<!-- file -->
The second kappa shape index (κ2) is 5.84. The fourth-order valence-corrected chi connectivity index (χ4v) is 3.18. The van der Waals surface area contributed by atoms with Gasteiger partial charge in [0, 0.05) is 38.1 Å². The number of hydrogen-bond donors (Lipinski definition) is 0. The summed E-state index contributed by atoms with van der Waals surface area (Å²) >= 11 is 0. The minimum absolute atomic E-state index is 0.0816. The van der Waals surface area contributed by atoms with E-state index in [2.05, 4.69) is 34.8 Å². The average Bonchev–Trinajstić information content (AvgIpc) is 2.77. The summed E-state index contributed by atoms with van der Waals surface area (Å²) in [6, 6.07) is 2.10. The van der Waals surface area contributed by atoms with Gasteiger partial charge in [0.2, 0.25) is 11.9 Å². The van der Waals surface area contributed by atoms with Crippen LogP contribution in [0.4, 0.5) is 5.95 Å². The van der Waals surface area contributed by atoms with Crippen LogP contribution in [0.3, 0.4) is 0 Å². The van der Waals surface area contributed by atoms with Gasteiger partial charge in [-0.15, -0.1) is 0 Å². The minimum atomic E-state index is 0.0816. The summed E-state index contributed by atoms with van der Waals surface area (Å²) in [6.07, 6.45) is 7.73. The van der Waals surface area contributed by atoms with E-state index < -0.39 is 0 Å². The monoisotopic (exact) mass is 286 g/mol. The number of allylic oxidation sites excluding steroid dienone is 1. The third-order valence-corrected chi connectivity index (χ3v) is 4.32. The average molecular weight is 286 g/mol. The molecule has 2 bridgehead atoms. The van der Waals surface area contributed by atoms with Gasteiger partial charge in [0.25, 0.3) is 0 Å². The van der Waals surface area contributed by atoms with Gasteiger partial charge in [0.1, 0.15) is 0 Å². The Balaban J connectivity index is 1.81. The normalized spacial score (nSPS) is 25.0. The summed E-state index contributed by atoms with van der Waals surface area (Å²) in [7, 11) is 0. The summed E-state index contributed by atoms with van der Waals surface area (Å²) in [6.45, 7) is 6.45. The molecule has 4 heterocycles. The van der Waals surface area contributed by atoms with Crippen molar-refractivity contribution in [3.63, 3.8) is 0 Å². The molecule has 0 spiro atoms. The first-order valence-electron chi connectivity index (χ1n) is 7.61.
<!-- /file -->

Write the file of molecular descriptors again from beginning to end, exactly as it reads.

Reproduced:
The second kappa shape index (κ2) is 5.84. The fourth-order valence-corrected chi connectivity index (χ4v) is 3.18. The van der Waals surface area contributed by atoms with Gasteiger partial charge in [0, 0.05) is 38.1 Å². The number of hydrogen-bond donors (Lipinski definition) is 0. The summed E-state index contributed by atoms with van der Waals surface area (Å²) >= 11 is 0. The minimum absolute atomic E-state index is 0.0816. The van der Waals surface area contributed by atoms with E-state index in [2.05, 4.69) is 34.8 Å². The average Bonchev–Trinajstić information content (AvgIpc) is 2.77. The summed E-state index contributed by atoms with van der Waals surface area (Å²) in [6, 6.07) is 2.10. The van der Waals surface area contributed by atoms with Gasteiger partial charge in [0.2, 0.25) is 11.9 Å². The van der Waals surface area contributed by atoms with Crippen LogP contribution in [0.4, 0.5) is 5.95 Å². The van der Waals surface area contributed by atoms with Crippen LogP contribution in [0.3, 0.4) is 0 Å². The van der Waals surface area contributed by atoms with Gasteiger partial charge in [-0.15, -0.1) is 0 Å². The minimum atomic E-state index is 0.0816. The summed E-state index contributed by atoms with van der Waals surface area (Å²) in [6.07, 6.45) is 7.73. The van der Waals surface area contributed by atoms with E-state index < -0.39 is 0 Å². The monoisotopic (exact) mass is 286 g/mol. The number of allylic oxidation sites excluding steroid dienone is 1. The third-order valence-corrected chi connectivity index (χ3v) is 4.32. The average molecular weight is 286 g/mol. The molecule has 2 bridgehead atoms. The van der Waals surface area contributed by atoms with Gasteiger partial charge in [0.25, 0.3) is 0 Å². The van der Waals surface area contributed by atoms with Gasteiger partial charge in [0.1, 0.15) is 0 Å². The Balaban J connectivity index is 1.81. The normalized spacial score (nSPS) is 25.0. The summed E-state index contributed by atoms with van der Waals surface area (Å²) in [7, 11) is 0. The summed E-state index contributed by atoms with van der Waals surface area (Å²) in [6.45, 7) is 6.45. The molecule has 4 heterocycles. The van der Waals surface area contributed by atoms with Crippen molar-refractivity contribution in [3.63, 3.8) is 0 Å². The molecule has 0 spiro atoms. The first-order valence-electron chi connectivity index (χ1n) is 7.61.